The number of union members fell 1.7% in 2002 to about 16.1 million, or 13.2% of the workforce, as companies in union-heavy sectors struggled to cut costs and boost productivity by operating with fewer workers. This represents a decrease from 16.4 million American workers, or 13.4% of the total workforce being represented by unions in 2001, according to a Wall Street Journal report.
Unionized workers also faced sharp wage and benefit concessions in addition to changes in work rules. Further, there are hints that even more concessions may be ahead. In the troubled airlines industry, union workers are now facing double-digit wage cuts. Additionally, unions in the trucking industry saw companies with workers represented by the Teamsters win more-relaxed work rules in order to compete with less restricted, nonunion firms.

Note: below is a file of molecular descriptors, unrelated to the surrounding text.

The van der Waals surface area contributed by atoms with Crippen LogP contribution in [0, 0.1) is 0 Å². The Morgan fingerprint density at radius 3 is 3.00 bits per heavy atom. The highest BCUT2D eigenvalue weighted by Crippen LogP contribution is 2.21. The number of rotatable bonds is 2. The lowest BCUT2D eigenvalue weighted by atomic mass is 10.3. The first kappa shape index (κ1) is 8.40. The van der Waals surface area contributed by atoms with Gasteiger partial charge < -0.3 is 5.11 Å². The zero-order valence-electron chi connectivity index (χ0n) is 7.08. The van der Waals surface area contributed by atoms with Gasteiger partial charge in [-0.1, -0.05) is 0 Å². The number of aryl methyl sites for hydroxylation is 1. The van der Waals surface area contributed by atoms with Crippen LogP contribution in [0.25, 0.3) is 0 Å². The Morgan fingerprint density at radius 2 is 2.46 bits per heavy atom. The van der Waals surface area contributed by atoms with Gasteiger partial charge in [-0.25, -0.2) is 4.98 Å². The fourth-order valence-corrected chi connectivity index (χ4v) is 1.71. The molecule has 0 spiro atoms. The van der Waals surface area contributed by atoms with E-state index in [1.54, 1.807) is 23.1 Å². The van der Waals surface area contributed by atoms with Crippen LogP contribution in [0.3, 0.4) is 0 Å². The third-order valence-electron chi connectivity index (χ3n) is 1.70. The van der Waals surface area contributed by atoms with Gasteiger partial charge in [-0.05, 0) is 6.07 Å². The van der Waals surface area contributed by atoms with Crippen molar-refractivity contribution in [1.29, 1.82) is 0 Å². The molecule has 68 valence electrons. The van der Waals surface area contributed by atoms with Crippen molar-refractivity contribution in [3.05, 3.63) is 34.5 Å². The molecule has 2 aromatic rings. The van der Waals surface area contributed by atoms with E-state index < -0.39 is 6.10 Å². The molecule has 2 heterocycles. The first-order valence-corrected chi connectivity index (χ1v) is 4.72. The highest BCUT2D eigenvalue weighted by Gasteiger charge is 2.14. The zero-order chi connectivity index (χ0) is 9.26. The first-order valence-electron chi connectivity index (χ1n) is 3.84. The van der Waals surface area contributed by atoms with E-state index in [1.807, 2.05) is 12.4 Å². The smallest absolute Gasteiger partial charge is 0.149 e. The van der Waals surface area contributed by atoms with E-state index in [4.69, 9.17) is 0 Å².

The bright spot for organized labor was the public sector, where union membership rose 2.3% to about 7.4 million workers. However, that increase did little to dent the 4.8% drop in the number of union workers in the private sector.
Notable in the private sector declines was manufacturing, where union members fell nearly 8% to 2.5 million workers. Not surprisingly, the United Steelworkers of America’s membership took big hits, as steelmakers rushed into courts to file for Chapter 11 bankruptcy-court protection. Likewise, organized labor in the capital-goods sector saw membership fall, as businesses cut capital-investment spending, prompting manufacturers to make layoffs.
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